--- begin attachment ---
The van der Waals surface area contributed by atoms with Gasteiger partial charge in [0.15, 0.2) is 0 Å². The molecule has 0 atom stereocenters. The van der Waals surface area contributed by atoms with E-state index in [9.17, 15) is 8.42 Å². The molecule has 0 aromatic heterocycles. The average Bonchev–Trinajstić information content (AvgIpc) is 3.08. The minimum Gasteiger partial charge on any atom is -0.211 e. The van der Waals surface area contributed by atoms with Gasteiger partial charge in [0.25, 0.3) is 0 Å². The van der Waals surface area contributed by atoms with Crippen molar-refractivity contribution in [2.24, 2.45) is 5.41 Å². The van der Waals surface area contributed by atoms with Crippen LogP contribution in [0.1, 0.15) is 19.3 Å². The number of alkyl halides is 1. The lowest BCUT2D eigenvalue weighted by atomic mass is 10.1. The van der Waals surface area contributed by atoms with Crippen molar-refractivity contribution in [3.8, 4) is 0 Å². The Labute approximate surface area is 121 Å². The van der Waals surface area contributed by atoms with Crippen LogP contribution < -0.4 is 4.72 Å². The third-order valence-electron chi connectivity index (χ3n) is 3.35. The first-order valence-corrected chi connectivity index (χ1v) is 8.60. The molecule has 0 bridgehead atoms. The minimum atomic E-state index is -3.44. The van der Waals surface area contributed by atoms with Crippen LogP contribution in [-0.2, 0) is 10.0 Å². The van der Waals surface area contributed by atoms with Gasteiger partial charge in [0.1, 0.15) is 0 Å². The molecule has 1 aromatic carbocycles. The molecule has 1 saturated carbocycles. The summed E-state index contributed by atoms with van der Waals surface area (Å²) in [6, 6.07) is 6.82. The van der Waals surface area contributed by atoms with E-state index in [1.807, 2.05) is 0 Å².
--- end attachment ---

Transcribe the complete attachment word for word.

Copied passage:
The van der Waals surface area contributed by atoms with Gasteiger partial charge in [0.15, 0.2) is 0 Å². The molecule has 0 atom stereocenters. The van der Waals surface area contributed by atoms with E-state index in [9.17, 15) is 8.42 Å². The molecule has 0 aromatic heterocycles. The average Bonchev–Trinajstić information content (AvgIpc) is 3.08. The minimum Gasteiger partial charge on any atom is -0.211 e. The van der Waals surface area contributed by atoms with Gasteiger partial charge in [0.25, 0.3) is 0 Å². The van der Waals surface area contributed by atoms with Crippen molar-refractivity contribution in [2.24, 2.45) is 5.41 Å². The van der Waals surface area contributed by atoms with Crippen LogP contribution in [0.1, 0.15) is 19.3 Å². The number of alkyl halides is 1. The lowest BCUT2D eigenvalue weighted by atomic mass is 10.1. The van der Waals surface area contributed by atoms with Crippen molar-refractivity contribution in [3.8, 4) is 0 Å². The Labute approximate surface area is 121 Å². The van der Waals surface area contributed by atoms with Crippen LogP contribution < -0.4 is 4.72 Å². The third-order valence-electron chi connectivity index (χ3n) is 3.35. The first-order valence-corrected chi connectivity index (χ1v) is 8.60. The molecule has 0 bridgehead atoms. The minimum atomic E-state index is -3.44. The van der Waals surface area contributed by atoms with Crippen LogP contribution in [-0.2, 0) is 10.0 Å². The van der Waals surface area contributed by atoms with Gasteiger partial charge in [0.1, 0.15) is 0 Å². The molecule has 1 aromatic carbocycles. The molecule has 1 saturated carbocycles. The summed E-state index contributed by atoms with van der Waals surface area (Å²) in [6, 6.07) is 6.82. The van der Waals surface area contributed by atoms with E-state index in [1.807, 2.05) is 0 Å².